The country’s largest mass transit system will go to market with $600 million of transportation revenue bonds on Tuesday, with retail pricing on Monday.
The transaction is the second part of a $1 billion financing by New York’s Metropolitan Transportation Authority, which serves a 5,000-square-mile service area and a population of 14.6 million people.
The first part — $400 million of bonds — was issued last month. The financing was approved in late January by the MTA’s finance committee and full board, and will be used for approved transit and commuter capital projects.
“It could be any number of capital projects financed, whether it’s work on the Second Avenue subway or, you name it,” said finance director Patrick McCoy.
The authority’s massive capital program totals around $24 billion for the years 2010 to 2014.
Major projects the MTA is currently working on include its Second Avenue subway line, the “East Side Access” project, the Flushing Line extension and the Fulton Street Transit Center.
The Second Avenue subway project will include a two-track line along Second Avenue from 125th Street to the financial district in Lower Manhattan and will be built in four phases. The MTA expects the first phase to take 45 months to complete.
The East Side Access project will connect the Long Island Rail Road’s Main and Port Washington lines in Queens to a new terminal beneath Grand Central Terminal in Midtown.
The Flushing Line extension project will extend the line to 34th Street and 11th Avenue and the Fulton Street Transit Center will improve the connections between six existing subways in Lower Manhattan.
The MTA is also working on ongoing track work throughout its subways.
According to the agency’s website, the largest funding sources for its capital program include federal funding, MTA bonds, and future and state local funding.
Last month, the authority purchased 300 new rail cars for $600 million, financed by $306 million in federal funds, as well as other pending and future federal grants.
The MTA has reduced its capital program from $28 billion in an effort to “sharpen the focus of the program to ensure the delivery of specific customer benefits for the lower cost,” the agency’s website said.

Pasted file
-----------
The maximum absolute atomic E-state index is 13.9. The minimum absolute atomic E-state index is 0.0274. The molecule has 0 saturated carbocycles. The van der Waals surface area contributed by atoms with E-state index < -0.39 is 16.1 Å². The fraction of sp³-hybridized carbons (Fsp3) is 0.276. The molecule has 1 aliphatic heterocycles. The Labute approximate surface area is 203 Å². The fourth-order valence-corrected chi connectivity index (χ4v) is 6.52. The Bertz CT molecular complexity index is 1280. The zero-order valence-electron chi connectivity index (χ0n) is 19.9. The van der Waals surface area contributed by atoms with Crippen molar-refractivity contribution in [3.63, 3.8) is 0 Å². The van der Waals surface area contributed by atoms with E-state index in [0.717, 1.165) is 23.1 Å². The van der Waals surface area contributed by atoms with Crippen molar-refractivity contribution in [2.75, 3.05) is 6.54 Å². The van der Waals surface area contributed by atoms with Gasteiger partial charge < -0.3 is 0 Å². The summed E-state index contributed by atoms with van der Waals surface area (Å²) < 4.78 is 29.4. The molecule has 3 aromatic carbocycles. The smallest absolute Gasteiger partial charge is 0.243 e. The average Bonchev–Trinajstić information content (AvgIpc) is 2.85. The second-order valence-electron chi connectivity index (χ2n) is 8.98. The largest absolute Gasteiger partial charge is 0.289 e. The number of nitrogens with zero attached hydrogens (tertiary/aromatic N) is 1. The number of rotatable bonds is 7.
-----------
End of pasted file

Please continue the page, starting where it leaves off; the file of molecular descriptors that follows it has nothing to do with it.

Maturities on the bonds offered Tuesday, which will be structured as serials and terms, will range from two to 35 years. McCoy said proceeds from the 35-year bonds would likely go toward work on the Second Avenue subway, as it’s a longer-term project.
Wells Fargo Securities is lead underwriter and Hawkins Delafield & Wood LLP is bond counsel.
Lamont Financial Services Corp. is financial advisor.
With medium-grade credit ratings of A2 by Moody’s Investors Service and A by Standard & Poor’s and Fitch Ratings, the bonds will likely offer attractive yields.
And right now, “yield is king,” said Dan Genter, chief executive officer and chief financial officer of RNC Genter Capital Management.
“They’ll probably have to pump the yield a little bit, but obviously it’s the biggest transit system in the country and it’s not going away,” he said.
If a quality issuer or a known entity is offering yield, the reception is going to be good, he added.
In its deal last month, yields on the MTA’s revenue bonds ranged from 0.26% with a 3% coupon in 2012 to 4.4% with a 4.25% coupon in 2039.
The MTA’s subway system has an average daily ridership of 5.2 million and all three credit rating agencies cite the authority’s importance to the economy of the New York region. Standard & Poor’s called it the “dominant mass-transit provider” in the metropolitan area.
S&P lists the MTA’s ridership trends, diverse revenue stream, and the strong support from the state and city as strengths. All three rating agencies assign stable outlooks.
Standard & Poor’s said the outlook reflects the expectation that the MTA will achieve a structural balance each year despite near-term funding and forecasts of out-year gaps.
Despite these strengths, the authority’s large, ongoing capital program is financed largely by debt, and it faces continuing pressure to maintain structural balance.
“The MTA faces a challenging environment as it manages its operations and a substantial capital plan,” Moody’s said in a report.
In addition to issuing more debt, the MTA will look to continued efficiencies, pay-go funding, funding from local partnerships, and the sale of assets to support its sizeable maintenance and infrastructure expansion program, Moody’s said.
The authority also has swaps outstanding with JPMorgan Chase, UBS AG, and AIG Financial Products Corp. The swaps pose potential liquidity threats, Moody’s reported, and have a negative mark-to-market valuation of $344.6 million.
On the positive side, Moody’s said the MTA has “sound overall financial management with adequate flexibility to manage” the complex portfolio of variable-rate debt and swaps.
The agency will continue to issue bonds throughout the year, with its next scheduled issue being $250 million of Triborough Bridge and Tunnel Authority bonds, coming in late May or early June.
The issue was authorized by the MTA’s board last month.
McCoy said the authority will have a remaining need for new money of around $1 billion later in the year.